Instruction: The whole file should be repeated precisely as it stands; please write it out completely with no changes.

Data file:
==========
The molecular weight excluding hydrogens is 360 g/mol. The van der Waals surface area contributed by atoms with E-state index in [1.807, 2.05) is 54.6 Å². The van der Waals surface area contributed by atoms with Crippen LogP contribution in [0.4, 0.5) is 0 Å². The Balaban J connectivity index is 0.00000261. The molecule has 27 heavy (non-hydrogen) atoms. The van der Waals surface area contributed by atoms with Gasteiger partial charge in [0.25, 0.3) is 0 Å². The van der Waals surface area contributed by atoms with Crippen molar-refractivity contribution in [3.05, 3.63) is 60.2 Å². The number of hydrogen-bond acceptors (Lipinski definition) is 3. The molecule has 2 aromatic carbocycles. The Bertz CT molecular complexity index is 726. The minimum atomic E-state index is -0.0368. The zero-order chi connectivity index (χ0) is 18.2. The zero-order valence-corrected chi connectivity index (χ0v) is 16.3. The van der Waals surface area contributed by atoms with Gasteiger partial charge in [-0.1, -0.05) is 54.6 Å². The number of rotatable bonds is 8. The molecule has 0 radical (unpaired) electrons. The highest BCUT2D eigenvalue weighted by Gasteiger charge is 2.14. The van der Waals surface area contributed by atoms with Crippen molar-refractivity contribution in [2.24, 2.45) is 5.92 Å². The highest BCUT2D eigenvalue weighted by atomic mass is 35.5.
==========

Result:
The molecular weight excluding hydrogens is 360 g/mol. The van der Waals surface area contributed by atoms with E-state index in [1.807, 2.05) is 54.6 Å². The van der Waals surface area contributed by atoms with Crippen LogP contribution in [0.4, 0.5) is 0 Å². The Balaban J connectivity index is 0.00000261. The molecule has 27 heavy (non-hydrogen) atoms. The van der Waals surface area contributed by atoms with Gasteiger partial charge in [0.25, 0.3) is 0 Å². The van der Waals surface area contributed by atoms with Crippen molar-refractivity contribution in [3.05, 3.63) is 60.2 Å². The number of hydrogen-bond acceptors (Lipinski definition) is 3. The molecule has 2 aromatic carbocycles. The Bertz CT molecular complexity index is 726. The minimum atomic E-state index is -0.0368. The zero-order chi connectivity index (χ0) is 18.2. The zero-order valence-corrected chi connectivity index (χ0v) is 16.3. The van der Waals surface area contributed by atoms with Gasteiger partial charge in [-0.1, -0.05) is 54.6 Å². The number of rotatable bonds is 8. The molecule has 0 radical (unpaired) electrons. The highest BCUT2D eigenvalue weighted by Gasteiger charge is 2.14. The van der Waals surface area contributed by atoms with Crippen molar-refractivity contribution in [2.24, 2.45) is 5.92 Å². The highest BCUT2D eigenvalue weighted by atomic mass is 35.5.